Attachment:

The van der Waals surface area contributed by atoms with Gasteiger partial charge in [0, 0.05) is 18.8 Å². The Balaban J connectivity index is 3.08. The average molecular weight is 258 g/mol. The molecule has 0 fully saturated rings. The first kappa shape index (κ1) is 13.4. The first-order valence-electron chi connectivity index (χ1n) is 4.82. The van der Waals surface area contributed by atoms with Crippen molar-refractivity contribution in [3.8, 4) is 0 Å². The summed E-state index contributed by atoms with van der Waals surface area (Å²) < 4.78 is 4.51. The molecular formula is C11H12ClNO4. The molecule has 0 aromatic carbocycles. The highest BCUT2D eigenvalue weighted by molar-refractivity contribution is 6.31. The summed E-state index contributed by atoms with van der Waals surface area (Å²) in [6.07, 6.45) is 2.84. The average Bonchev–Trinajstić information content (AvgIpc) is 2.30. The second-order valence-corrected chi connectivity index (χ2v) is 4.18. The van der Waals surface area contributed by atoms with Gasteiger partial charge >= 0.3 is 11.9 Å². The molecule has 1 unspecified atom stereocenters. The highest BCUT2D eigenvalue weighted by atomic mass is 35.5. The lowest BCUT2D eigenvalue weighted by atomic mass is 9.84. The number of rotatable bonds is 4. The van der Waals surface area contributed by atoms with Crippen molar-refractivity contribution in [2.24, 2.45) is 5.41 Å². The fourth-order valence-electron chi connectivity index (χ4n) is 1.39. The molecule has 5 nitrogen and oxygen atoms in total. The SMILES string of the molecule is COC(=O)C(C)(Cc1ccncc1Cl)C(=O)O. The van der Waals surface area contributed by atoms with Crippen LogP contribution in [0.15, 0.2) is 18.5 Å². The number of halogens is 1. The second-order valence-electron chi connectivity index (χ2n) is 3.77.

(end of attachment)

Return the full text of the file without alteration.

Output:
The van der Waals surface area contributed by atoms with Gasteiger partial charge in [0, 0.05) is 18.8 Å². The Balaban J connectivity index is 3.08. The average molecular weight is 258 g/mol. The molecule has 0 fully saturated rings. The first kappa shape index (κ1) is 13.4. The first-order valence-electron chi connectivity index (χ1n) is 4.82. The van der Waals surface area contributed by atoms with Crippen molar-refractivity contribution in [3.8, 4) is 0 Å². The summed E-state index contributed by atoms with van der Waals surface area (Å²) < 4.78 is 4.51. The molecular formula is C11H12ClNO4. The molecule has 0 aromatic carbocycles. The highest BCUT2D eigenvalue weighted by molar-refractivity contribution is 6.31. The summed E-state index contributed by atoms with van der Waals surface area (Å²) in [6.07, 6.45) is 2.84. The average Bonchev–Trinajstić information content (AvgIpc) is 2.30. The second-order valence-corrected chi connectivity index (χ2v) is 4.18. The van der Waals surface area contributed by atoms with Gasteiger partial charge >= 0.3 is 11.9 Å². The molecule has 1 unspecified atom stereocenters. The highest BCUT2D eigenvalue weighted by atomic mass is 35.5. The lowest BCUT2D eigenvalue weighted by atomic mass is 9.84. The number of rotatable bonds is 4. The van der Waals surface area contributed by atoms with Crippen molar-refractivity contribution in [2.24, 2.45) is 5.41 Å². The fourth-order valence-electron chi connectivity index (χ4n) is 1.39. The molecule has 5 nitrogen and oxygen atoms in total. The SMILES string of the molecule is COC(=O)C(C)(Cc1ccncc1Cl)C(=O)O. The van der Waals surface area contributed by atoms with Crippen LogP contribution in [0.15, 0.2) is 18.5 Å². The number of halogens is 1. The second-order valence-electron chi connectivity index (χ2n) is 3.77.